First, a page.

This year’s OSCON will be held from July 21-25 2008 in sunny Portland, OR. This will be a very special OSCON as it’s the tenth anniversary – we’d like to make it double plus good, so please, please submit your best efforts, and we’ll all party on down while opening our minds in July.
Interesting news greets us this morning with Sun’s acquisition of MySQL. (Congratulations are in order for both parties.)
I think a lot of us are still at the "oh wow" stage. There are lots of implications. It seems like a good fit because of Sun’s deep involvement in the Open Source community.
The partnership will certainly juxtapose some interesting personalities: now we have Josh Berkus (PostgreSQL) and Monty (MySQL) working for the same company.
What will happen with licensing? Will MySQL still be available under a
dual GPL/commercial license, or is it likely to end up under CDDL/SCSL or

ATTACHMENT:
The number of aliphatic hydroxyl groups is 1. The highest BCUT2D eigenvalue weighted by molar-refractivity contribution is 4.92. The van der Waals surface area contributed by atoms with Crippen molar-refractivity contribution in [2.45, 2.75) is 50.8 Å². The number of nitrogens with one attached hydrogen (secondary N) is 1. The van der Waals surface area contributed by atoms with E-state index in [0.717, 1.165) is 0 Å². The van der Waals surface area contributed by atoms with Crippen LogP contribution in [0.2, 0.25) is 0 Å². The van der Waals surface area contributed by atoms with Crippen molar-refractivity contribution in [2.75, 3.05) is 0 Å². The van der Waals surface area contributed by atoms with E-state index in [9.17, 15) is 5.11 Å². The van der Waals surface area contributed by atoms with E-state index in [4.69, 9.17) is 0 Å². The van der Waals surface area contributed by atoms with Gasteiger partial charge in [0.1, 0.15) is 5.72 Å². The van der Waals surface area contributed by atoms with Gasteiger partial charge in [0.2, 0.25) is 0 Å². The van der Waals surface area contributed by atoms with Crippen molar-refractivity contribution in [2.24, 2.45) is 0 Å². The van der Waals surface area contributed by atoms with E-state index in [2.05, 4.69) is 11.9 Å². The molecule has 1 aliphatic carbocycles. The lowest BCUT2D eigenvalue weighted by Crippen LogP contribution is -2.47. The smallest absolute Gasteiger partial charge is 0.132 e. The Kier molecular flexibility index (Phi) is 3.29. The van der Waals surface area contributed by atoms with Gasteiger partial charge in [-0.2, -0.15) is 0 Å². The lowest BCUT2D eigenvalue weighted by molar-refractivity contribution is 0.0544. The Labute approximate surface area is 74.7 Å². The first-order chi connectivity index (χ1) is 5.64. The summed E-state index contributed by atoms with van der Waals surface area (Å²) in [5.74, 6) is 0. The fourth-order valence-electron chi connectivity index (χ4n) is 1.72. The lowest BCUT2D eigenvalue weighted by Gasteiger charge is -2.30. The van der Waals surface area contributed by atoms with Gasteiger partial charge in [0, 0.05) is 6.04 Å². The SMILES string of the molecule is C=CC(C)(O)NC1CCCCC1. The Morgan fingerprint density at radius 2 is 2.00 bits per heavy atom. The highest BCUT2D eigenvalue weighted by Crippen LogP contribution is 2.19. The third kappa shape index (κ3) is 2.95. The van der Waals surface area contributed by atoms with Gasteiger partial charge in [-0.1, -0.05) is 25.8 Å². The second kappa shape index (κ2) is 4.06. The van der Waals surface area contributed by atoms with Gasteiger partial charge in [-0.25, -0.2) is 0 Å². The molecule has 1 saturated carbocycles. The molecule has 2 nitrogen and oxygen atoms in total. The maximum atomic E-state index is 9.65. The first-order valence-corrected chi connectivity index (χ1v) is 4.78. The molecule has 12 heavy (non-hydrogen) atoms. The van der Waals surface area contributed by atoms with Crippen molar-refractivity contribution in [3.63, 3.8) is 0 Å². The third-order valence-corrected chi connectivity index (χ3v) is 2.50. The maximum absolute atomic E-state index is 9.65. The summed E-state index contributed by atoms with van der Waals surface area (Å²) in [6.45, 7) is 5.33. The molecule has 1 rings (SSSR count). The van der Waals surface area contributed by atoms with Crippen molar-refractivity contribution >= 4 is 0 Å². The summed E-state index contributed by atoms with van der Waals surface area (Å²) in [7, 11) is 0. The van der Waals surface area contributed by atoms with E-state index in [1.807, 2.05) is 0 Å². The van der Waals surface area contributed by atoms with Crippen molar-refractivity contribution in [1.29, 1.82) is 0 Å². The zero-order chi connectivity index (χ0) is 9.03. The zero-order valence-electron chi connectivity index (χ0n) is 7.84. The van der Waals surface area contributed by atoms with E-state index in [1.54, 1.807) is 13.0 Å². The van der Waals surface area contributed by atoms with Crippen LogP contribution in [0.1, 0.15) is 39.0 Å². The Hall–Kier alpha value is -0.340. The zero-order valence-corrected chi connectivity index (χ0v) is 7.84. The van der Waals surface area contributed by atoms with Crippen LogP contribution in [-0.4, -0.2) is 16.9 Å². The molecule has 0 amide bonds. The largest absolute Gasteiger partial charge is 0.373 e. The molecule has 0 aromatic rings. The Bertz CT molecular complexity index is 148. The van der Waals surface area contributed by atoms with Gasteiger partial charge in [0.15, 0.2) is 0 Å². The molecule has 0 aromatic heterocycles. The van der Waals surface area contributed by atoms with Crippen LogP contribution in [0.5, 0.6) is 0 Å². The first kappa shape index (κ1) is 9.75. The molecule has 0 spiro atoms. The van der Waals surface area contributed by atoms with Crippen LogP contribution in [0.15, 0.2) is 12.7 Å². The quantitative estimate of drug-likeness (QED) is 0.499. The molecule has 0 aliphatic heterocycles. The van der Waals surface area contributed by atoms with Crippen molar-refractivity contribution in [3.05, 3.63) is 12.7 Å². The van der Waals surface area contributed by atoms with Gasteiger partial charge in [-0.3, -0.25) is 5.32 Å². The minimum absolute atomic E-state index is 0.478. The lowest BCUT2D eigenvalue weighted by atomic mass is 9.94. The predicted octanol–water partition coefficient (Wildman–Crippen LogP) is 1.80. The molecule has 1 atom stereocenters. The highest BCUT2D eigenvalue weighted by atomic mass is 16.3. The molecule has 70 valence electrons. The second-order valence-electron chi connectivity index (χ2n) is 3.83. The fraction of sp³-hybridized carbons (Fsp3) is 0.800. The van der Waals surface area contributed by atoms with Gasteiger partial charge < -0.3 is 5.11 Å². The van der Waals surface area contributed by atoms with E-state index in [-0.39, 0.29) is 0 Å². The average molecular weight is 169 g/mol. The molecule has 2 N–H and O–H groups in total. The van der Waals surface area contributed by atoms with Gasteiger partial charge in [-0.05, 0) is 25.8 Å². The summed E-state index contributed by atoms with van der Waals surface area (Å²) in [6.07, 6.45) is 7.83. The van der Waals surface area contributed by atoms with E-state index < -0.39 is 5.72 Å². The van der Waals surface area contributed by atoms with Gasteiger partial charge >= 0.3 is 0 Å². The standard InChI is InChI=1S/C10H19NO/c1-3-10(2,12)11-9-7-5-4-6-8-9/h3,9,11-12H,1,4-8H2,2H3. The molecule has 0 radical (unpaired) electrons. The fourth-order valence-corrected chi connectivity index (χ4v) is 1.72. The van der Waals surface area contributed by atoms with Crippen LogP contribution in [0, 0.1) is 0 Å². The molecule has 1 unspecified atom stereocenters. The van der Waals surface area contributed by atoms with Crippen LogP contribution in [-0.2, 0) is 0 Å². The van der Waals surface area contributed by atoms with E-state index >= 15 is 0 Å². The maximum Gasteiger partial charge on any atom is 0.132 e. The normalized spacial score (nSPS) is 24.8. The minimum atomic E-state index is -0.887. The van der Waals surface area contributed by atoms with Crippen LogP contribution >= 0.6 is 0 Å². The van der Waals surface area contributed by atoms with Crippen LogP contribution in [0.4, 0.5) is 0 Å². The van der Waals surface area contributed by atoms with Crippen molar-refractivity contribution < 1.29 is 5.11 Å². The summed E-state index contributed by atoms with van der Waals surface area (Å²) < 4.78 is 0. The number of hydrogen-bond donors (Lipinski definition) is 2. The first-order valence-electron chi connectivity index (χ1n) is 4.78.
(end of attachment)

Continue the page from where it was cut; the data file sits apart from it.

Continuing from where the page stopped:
similar? Changing from one open source license to another can be an
extraordinarily difficult challenge both logistically and ecologically.
I note that I read in Don MacAskill’s blog that
"Maybe MySQL will finally start fixing all the performance/concurrency
issues with InnoDB (basically, InnoDB’s threading and concurrency
aren’t working well with modern multi-core CPUs). Google’s had some fabulous patches for awhile, and the brilliant Yasufumi Kinoshita does as well, but they don’t seem to be making their way into MySQL anytime soon."
This is not going to happen as far as I know, because the patches were contributed under the GPL, and can’t be incorporated into the commercially licensed version. In addition, Innobase Oy is owned by Oracle. I think we’re more likely to see those performance and concurrency issues solved by using Falcon.
It’s also interesting from a Java perspective: traditionally Oracle has been the Database-of-Choice for Java devs, and MySQL for PHP devs. With Sun producing MySQL we can expect to see better support within the Java community, although the press releases all note that support for the PHP/Rails/etc communities will continue.
It’s going to be another interesting year in Open Source. I’m looking forward to it.